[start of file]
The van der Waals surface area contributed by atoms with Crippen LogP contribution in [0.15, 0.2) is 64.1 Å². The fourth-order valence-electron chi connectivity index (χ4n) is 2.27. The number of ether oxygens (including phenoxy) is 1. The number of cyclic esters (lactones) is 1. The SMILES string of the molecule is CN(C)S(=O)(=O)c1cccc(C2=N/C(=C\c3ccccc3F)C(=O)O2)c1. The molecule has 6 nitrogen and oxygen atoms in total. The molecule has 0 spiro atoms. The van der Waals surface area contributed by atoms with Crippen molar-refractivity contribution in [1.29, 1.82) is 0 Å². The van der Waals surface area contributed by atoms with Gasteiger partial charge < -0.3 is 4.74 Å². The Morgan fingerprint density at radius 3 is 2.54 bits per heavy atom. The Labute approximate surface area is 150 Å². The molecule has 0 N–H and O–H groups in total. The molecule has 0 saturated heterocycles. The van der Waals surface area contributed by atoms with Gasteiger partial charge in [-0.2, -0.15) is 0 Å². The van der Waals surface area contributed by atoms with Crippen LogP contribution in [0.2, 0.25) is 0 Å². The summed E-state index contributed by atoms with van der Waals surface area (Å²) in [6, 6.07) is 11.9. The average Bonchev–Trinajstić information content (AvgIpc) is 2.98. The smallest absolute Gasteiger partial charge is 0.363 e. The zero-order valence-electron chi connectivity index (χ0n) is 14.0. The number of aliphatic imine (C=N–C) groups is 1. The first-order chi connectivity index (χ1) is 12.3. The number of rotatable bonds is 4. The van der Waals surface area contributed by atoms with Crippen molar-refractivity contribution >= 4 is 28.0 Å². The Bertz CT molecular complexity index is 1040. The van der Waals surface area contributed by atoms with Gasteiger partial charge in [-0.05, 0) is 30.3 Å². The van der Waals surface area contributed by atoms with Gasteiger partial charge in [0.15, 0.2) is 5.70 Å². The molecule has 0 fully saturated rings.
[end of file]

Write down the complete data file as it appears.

The van der Waals surface area contributed by atoms with Crippen LogP contribution in [0.15, 0.2) is 64.1 Å². The fourth-order valence-electron chi connectivity index (χ4n) is 2.27. The number of ether oxygens (including phenoxy) is 1. The number of cyclic esters (lactones) is 1. The SMILES string of the molecule is CN(C)S(=O)(=O)c1cccc(C2=N/C(=C\c3ccccc3F)C(=O)O2)c1. The molecule has 6 nitrogen and oxygen atoms in total. The molecule has 0 spiro atoms. The van der Waals surface area contributed by atoms with Crippen molar-refractivity contribution in [1.29, 1.82) is 0 Å². The van der Waals surface area contributed by atoms with Gasteiger partial charge < -0.3 is 4.74 Å². The Morgan fingerprint density at radius 3 is 2.54 bits per heavy atom. The Labute approximate surface area is 150 Å². The molecule has 0 N–H and O–H groups in total. The molecule has 0 saturated heterocycles. The van der Waals surface area contributed by atoms with Gasteiger partial charge in [-0.2, -0.15) is 0 Å². The van der Waals surface area contributed by atoms with Crippen LogP contribution in [0.2, 0.25) is 0 Å². The summed E-state index contributed by atoms with van der Waals surface area (Å²) in [6, 6.07) is 11.9. The average Bonchev–Trinajstić information content (AvgIpc) is 2.98. The smallest absolute Gasteiger partial charge is 0.363 e. The zero-order valence-electron chi connectivity index (χ0n) is 14.0. The number of aliphatic imine (C=N–C) groups is 1. The first-order chi connectivity index (χ1) is 12.3. The number of rotatable bonds is 4. The van der Waals surface area contributed by atoms with Crippen molar-refractivity contribution >= 4 is 28.0 Å². The Bertz CT molecular complexity index is 1040. The van der Waals surface area contributed by atoms with Gasteiger partial charge in [-0.05, 0) is 30.3 Å². The van der Waals surface area contributed by atoms with Gasteiger partial charge in [0.15, 0.2) is 5.70 Å². The molecule has 0 fully saturated rings.